We were in Washington during the days when the barricades went up. Seems that some leaders were playing a game of chicken, nuh-uh-so’s-your-old-man, or some other Junior High game and then everybody started having hissy fits. With a harrumph the sides came to a point where each wanted just to take the ball and go home which resulted in the standoff that barricaded our national parks and museums.
That sounds flip, but the choice of a junior-high metaphor is intentional. We were only inconvenienced, whereas others were impacted more. For the purposes of a travel blog, I should not digress more than this. I will only share that we had to adjust to it like other things that test our flexibility. We’ve also had to deal with water pipes, tire situations and have watched the predictions for tropical storm Karen. We can adapt to all of these, so I suppose we can work around some blame-game politicians as well.
My last post covered the social story of these same days, 28-34, about renewing with old friends. This one will cover the travel itself: The where and how and what we saw.
The barricades went up about halfway through these days. Prior to this, we had left our camp north of New York City to slant to the SE out to Long Island. Is there anywhere else with as much variety in as compact a space? Under storybook skies we cut into forests on two-lanes, then arced above Hudson River hamlets on soaring interchanges. Our rig bounded on aged concrete parkways then shot onto interstates hemmed in by townhouses. Lunch with dear Joan, dinner and guest room with Chris and Laura.
Oh, and this is the day that began the saga of the trailer tires. My bad—I had not been keeping the right pressure in them. It took the patience of our friends in two major cities to endure my angst over finding replacement treads for our little pop-up, which we ultimately did. The badly scalloped wear was first noticed in NY and ultimately replaced in VA.
The next leg was an I-95 utility drive meant just to get us to DC with Philadelphia on the way. It might almost be a travel misdemeanor to give only 4 hours to Philadelphia. Cite us, yes. In truth we cannot see everything in 7 weeks’ time, so we blitzed in to Philly just for its Liberty Bell and Independence Hall. We dared not drive in hauling the trailer, but instead used the PATCO train from a station in New Jersey. We did our own park-and-ride commute while the rig rested in a NJ station lot.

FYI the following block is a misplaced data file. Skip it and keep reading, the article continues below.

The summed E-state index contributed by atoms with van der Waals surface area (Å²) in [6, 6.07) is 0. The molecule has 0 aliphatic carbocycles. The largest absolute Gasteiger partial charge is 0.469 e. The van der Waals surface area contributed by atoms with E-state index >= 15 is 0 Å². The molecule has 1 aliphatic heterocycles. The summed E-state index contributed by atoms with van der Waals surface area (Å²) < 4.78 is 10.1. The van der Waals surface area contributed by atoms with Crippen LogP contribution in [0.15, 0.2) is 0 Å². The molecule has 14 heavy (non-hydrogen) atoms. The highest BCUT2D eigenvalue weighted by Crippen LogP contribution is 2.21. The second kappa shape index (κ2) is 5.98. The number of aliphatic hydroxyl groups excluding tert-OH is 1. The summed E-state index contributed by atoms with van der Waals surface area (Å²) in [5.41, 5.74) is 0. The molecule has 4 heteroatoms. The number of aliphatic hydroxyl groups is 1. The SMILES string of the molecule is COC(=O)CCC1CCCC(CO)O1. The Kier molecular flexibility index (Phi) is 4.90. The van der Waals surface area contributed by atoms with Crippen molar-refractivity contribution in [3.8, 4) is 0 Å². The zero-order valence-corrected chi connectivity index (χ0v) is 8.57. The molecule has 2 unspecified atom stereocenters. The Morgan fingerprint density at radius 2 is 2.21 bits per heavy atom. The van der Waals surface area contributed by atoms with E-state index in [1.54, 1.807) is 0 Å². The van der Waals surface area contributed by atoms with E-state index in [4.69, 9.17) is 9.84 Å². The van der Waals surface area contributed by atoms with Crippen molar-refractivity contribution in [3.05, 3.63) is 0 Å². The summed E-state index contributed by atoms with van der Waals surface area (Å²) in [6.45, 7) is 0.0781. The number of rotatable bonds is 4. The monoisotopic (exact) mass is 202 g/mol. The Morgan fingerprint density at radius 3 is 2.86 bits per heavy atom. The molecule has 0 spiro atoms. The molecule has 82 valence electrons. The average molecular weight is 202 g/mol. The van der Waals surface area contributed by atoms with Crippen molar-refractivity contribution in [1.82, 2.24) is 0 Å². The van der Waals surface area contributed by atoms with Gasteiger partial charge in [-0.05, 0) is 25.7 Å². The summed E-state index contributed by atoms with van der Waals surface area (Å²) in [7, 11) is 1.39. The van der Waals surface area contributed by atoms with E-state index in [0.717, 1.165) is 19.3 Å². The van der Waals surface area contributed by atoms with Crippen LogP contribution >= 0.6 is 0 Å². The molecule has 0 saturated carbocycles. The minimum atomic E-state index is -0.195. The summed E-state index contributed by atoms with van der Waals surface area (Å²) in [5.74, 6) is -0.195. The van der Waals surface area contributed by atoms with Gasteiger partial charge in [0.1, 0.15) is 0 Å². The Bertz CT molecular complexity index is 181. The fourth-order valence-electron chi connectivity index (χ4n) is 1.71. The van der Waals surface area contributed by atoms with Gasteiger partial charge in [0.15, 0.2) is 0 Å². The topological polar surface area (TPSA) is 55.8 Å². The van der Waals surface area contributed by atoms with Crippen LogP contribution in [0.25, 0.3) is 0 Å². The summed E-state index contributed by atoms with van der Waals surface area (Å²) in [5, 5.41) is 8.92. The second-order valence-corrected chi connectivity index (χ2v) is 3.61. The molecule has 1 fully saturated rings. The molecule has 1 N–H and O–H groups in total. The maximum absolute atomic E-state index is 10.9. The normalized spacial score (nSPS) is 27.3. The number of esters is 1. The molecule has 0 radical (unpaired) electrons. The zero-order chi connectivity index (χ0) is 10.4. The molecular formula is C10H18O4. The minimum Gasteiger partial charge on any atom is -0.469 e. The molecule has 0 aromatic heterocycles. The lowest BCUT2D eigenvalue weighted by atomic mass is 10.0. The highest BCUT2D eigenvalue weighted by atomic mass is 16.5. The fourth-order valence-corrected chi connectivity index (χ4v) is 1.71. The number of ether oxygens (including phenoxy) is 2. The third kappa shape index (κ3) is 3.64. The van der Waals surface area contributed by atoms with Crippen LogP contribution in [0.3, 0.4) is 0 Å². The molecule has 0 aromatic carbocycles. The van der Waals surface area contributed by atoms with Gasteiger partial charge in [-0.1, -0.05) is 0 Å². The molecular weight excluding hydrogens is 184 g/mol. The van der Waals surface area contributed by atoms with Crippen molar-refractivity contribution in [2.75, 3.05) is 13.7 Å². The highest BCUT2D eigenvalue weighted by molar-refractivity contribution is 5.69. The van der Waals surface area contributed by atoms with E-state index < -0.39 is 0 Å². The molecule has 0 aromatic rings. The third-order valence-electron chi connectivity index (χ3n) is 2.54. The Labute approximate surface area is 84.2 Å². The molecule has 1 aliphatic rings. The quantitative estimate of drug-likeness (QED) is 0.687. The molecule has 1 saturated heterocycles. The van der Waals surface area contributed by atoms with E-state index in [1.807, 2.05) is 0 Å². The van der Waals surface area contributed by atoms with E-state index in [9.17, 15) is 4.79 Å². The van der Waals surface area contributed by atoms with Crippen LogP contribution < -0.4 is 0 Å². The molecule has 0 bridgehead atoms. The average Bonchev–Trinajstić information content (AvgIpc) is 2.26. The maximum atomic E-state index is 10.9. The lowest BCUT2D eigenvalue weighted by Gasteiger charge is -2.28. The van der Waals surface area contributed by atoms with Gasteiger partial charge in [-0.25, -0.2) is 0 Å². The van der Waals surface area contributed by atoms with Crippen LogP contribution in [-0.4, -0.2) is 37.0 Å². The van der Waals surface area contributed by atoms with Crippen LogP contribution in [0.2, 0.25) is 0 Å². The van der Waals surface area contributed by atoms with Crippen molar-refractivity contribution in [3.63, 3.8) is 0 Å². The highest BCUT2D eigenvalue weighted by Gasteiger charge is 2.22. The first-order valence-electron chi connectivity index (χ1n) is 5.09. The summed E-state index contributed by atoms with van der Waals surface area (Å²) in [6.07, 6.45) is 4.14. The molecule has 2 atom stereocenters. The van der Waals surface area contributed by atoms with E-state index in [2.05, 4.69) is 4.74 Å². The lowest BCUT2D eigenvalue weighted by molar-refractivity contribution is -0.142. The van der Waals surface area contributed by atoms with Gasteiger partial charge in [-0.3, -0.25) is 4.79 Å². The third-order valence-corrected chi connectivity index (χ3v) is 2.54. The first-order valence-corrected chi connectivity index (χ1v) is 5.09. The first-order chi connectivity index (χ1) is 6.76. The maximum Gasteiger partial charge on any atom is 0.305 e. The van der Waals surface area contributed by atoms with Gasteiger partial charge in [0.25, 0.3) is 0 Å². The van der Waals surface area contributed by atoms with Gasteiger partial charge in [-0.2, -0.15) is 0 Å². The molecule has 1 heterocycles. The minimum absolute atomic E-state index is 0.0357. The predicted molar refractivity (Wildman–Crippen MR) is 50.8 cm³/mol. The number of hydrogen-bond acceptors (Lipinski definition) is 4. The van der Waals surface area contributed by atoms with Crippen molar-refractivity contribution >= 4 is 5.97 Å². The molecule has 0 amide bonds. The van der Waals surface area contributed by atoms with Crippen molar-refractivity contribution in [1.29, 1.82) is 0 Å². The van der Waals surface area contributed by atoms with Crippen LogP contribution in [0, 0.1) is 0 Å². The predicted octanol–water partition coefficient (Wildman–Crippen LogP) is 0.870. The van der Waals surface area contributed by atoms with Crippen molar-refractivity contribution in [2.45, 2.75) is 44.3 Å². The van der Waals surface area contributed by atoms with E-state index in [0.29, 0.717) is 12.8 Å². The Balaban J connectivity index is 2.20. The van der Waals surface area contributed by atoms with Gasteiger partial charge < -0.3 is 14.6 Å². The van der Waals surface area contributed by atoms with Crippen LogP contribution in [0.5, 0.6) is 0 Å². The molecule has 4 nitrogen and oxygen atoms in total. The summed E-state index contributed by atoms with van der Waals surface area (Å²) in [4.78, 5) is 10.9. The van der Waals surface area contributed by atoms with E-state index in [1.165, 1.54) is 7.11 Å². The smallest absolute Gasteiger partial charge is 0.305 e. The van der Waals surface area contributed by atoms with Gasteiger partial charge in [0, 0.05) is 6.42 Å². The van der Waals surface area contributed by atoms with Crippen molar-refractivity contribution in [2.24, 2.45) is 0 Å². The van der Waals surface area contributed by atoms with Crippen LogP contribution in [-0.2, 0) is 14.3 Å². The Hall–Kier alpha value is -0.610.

Worth it, yes, worth it. I am a sucker for the old-school American history tale. I want to see the real bell, to imagine it being rung (in the days before its silencing crack)—I want to see the desks in the hall where the Declaration was signed and where later the Constitution was drafted. Yeah, sure—the cynics love to burst my bubble by de-mythologizing the Founders, that they were only very faulty humans in a gritty and real political environment. I get this, and yet I think this makes me actually less cynical overall, to think that such a radical and noble revolution was achieved by ones not unlike the rest of us.
From our DC base (actually Vienna, VA, with friends) we had a pre-barricade day at the art museum at the Smithsonian. This never disappoints. After the close of government our strategy shifts to state (not Fed) and private parks and museums: Camping at Pocahontas State Park near Richmond (nice!), and visiting private sites/museums (National Geographic, Mount Vernon, Williamsburg, Confederate White House).
The standards of excellence at these sites can almost make you forget the Federal ones we missed. Well, not quite. I’m a bit annoyed to miss seeing some Civil War battlefields and that we cannot camp at Smokies and Zion, but we’re also determined to have a good time, dang it.
Sometimes the barricades we must overcome are the ones we put up against ourselves.